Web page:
The cost of rent in the Greater Toronto Area experienced a sizeable decline at the end of 2023, but the falling prices did not equate to an improvement in affordability.

According to new data from Urbanation, the average rent for a condo in the GTA fell 5.7% on a quarterly basis in Q4 2023 to $3.97 per square foot, or $2,821 per month for a 710 sq. ft. unit.

Outside of the pandemic-fuelled dip seen in Q4 2020, the decline marked the largest quarterly rent reduction since Urbanation began tracking in 2010. On an annual basis, average condo rents rose 4.5% in Q4, a far slower pace of growth than the 16.2% year over year increase recorded in Q4 2022.

Rather than an actual improvement in affordability, though, it was likely a response to the surging rents seen in the preceding two quarters, which brought the average rent for a condo in the GTA to a record high of $4.21 psf. in Q3, or $2,937 for a 697 sq. ft unit.

In fact, there was a "dramatic decline" in affordable rentals throughout 2023. The number of condos listed below $2,250 per month dropped 75% annually last year, bringing the leasing market share from 25% to 6%. The least expensive condos — those listed below $2,000 — experienced a 91% year-over-year decline in leasing activity, representing less than 1% of rental activity in 2023.

The purpose-built rental market experienced a "similar softening," with average rents for units constructed since 2003 dropping 3.5% quarter over quarter to $4.09 psf. in Q4 2023, or $2,972 for 727 sq. ft. Annually, rents were up 4.3%, the slowest growth rate in two years.


While a persistent lack of affordability doesn't give tenants the upper hand, the rental market regained a sense of balance at year-end as a wave of new supply flooded in.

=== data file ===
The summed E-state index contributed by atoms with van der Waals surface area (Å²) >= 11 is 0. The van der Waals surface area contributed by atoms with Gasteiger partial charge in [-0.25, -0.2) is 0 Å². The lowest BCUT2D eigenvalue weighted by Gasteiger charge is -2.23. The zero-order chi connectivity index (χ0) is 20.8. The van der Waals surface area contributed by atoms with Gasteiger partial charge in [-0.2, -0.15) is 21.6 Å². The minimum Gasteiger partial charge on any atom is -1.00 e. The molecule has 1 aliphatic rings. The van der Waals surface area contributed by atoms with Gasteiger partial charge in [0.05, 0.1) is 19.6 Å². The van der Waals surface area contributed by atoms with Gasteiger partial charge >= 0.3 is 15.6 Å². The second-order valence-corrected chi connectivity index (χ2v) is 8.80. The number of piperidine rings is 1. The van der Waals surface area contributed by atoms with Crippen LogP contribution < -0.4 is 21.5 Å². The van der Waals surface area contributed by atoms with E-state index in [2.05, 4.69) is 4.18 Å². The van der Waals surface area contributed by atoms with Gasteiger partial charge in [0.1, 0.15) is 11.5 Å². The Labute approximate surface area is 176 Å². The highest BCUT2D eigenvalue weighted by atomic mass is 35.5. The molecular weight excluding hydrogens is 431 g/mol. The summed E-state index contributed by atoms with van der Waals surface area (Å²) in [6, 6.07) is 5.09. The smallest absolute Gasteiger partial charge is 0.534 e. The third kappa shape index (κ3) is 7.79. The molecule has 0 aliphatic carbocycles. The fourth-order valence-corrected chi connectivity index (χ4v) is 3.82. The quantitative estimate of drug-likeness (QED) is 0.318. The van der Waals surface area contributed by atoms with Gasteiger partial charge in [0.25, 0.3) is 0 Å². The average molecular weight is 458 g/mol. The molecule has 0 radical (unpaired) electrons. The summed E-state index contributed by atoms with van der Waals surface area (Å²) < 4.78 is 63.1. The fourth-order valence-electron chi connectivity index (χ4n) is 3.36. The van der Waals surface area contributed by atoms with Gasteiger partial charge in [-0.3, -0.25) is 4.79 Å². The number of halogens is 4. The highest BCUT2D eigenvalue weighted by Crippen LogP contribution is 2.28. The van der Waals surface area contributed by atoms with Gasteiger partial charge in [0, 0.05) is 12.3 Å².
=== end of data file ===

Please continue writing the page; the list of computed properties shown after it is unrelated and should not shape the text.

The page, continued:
The number of newly completed and registered condos increased 26% annually in Q4 to 7,408 units, leading to a 10% year-over-year increase in units listed for rent. Lease transactions rose by just 4%, pushing active rental listings up 37% annually in Q4.

As such, the ratio of condo leases to listings fell to 71%, an 11-quarter low, while the average time on market edged back up to its 10-year average of 18 days. While still low, the 0.9 months of supply at the end if 2023 was the highest level since early 2021.

The supply of purpose-built rentals also flourished in the final months of the year, with quarterly completions hitting a 30-year high of 1,863 units, bringing the vacancy rate to a nine-quarter high of 2.5% in Q4.

And more appears posed to come: after the federal and provincial governments announced plans to cut HST from new purpose-built rentals, starts accelerated to a 10-quarter high of 2,147 units in Q4.


This brought total rental construction starts in the GTA to 5,085 units in 2023, a 132% increase over 2022’s 2,189 units, and the third-highest level over the past 10 years. While this is a "positive sign," Shaun Hildebrand, President of Urbanation, noted that more progress must be made before long-term supply benefits are to be realized. Compared to Q4 2021, the total number of rental units under construction declined 4% to 18,255 units.“The recent moderation in the rental market is likely a temporary response to overheated conditions that emerged in the past two years,” Hildebrand said. “The fundamentals still indicate an undersupplied market will remain."